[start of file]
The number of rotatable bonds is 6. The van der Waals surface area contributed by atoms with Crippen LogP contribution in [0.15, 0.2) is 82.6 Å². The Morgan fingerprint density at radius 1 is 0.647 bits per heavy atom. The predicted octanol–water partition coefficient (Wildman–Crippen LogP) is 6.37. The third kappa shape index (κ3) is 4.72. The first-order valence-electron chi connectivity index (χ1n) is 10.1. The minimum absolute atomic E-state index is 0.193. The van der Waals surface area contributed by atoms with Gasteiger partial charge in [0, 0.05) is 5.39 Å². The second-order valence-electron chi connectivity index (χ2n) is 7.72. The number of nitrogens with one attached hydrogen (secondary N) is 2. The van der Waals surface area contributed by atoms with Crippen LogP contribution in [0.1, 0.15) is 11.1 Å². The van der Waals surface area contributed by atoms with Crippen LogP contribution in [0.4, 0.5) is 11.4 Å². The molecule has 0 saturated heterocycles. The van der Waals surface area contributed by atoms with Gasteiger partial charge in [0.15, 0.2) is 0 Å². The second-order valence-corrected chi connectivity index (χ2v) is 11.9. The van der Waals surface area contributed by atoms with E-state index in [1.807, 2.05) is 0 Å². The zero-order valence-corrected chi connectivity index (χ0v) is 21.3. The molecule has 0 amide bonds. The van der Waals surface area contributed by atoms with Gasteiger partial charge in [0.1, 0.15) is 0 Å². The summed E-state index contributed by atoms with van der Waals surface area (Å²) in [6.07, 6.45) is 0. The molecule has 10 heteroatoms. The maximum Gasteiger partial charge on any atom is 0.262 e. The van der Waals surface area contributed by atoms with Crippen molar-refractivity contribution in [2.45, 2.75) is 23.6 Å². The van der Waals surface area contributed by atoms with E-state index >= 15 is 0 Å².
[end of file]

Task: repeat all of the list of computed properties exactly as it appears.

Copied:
The number of rotatable bonds is 6. The van der Waals surface area contributed by atoms with Crippen LogP contribution in [0.15, 0.2) is 82.6 Å². The Morgan fingerprint density at radius 1 is 0.647 bits per heavy atom. The predicted octanol–water partition coefficient (Wildman–Crippen LogP) is 6.37. The third kappa shape index (κ3) is 4.72. The first-order valence-electron chi connectivity index (χ1n) is 10.1. The minimum absolute atomic E-state index is 0.193. The van der Waals surface area contributed by atoms with Gasteiger partial charge in [0, 0.05) is 5.39 Å². The second-order valence-electron chi connectivity index (χ2n) is 7.72. The number of nitrogens with one attached hydrogen (secondary N) is 2. The van der Waals surface area contributed by atoms with Crippen LogP contribution in [0.1, 0.15) is 11.1 Å². The van der Waals surface area contributed by atoms with Crippen LogP contribution in [0.4, 0.5) is 11.4 Å². The molecule has 0 saturated heterocycles. The van der Waals surface area contributed by atoms with Gasteiger partial charge in [0.15, 0.2) is 0 Å². The second-order valence-corrected chi connectivity index (χ2v) is 11.9. The van der Waals surface area contributed by atoms with E-state index in [1.807, 2.05) is 0 Å². The zero-order valence-corrected chi connectivity index (χ0v) is 21.3. The molecule has 0 amide bonds. The van der Waals surface area contributed by atoms with Gasteiger partial charge in [0.1, 0.15) is 0 Å². The summed E-state index contributed by atoms with van der Waals surface area (Å²) in [6.07, 6.45) is 0. The molecule has 10 heteroatoms. The maximum Gasteiger partial charge on any atom is 0.262 e. The van der Waals surface area contributed by atoms with Crippen molar-refractivity contribution in [2.45, 2.75) is 23.6 Å². The van der Waals surface area contributed by atoms with E-state index >= 15 is 0 Å².